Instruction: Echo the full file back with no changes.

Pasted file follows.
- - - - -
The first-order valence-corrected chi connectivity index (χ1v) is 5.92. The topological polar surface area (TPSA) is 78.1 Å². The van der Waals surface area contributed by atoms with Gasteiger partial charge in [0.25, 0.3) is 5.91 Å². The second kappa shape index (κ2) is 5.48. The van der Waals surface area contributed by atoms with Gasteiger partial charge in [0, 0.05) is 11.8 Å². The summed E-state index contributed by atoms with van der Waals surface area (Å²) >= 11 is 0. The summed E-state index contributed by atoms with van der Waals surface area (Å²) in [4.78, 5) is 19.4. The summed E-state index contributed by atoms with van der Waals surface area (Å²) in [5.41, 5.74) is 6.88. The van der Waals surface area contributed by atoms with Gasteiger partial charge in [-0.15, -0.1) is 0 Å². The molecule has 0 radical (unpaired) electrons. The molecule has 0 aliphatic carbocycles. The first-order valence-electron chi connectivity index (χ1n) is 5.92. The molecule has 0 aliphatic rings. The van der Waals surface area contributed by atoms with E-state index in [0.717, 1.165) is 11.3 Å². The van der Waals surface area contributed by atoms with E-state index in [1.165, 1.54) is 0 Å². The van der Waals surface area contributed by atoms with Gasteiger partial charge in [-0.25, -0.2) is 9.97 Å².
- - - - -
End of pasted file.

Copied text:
The first-order valence-corrected chi connectivity index (χ1v) is 5.92. The topological polar surface area (TPSA) is 78.1 Å². The van der Waals surface area contributed by atoms with Gasteiger partial charge in [0.25, 0.3) is 5.91 Å². The second kappa shape index (κ2) is 5.48. The van der Waals surface area contributed by atoms with Gasteiger partial charge in [0, 0.05) is 11.8 Å². The summed E-state index contributed by atoms with van der Waals surface area (Å²) >= 11 is 0. The summed E-state index contributed by atoms with van der Waals surface area (Å²) in [4.78, 5) is 19.4. The summed E-state index contributed by atoms with van der Waals surface area (Å²) in [5.41, 5.74) is 6.88. The van der Waals surface area contributed by atoms with Gasteiger partial charge in [-0.15, -0.1) is 0 Å². The molecule has 0 radical (unpaired) electrons. The molecule has 0 aliphatic carbocycles. The first-order valence-electron chi connectivity index (χ1n) is 5.92. The molecule has 0 aliphatic rings. The van der Waals surface area contributed by atoms with E-state index in [0.717, 1.165) is 11.3 Å². The van der Waals surface area contributed by atoms with E-state index in [1.165, 1.54) is 0 Å². The van der Waals surface area contributed by atoms with Gasteiger partial charge in [-0.25, -0.2) is 9.97 Å².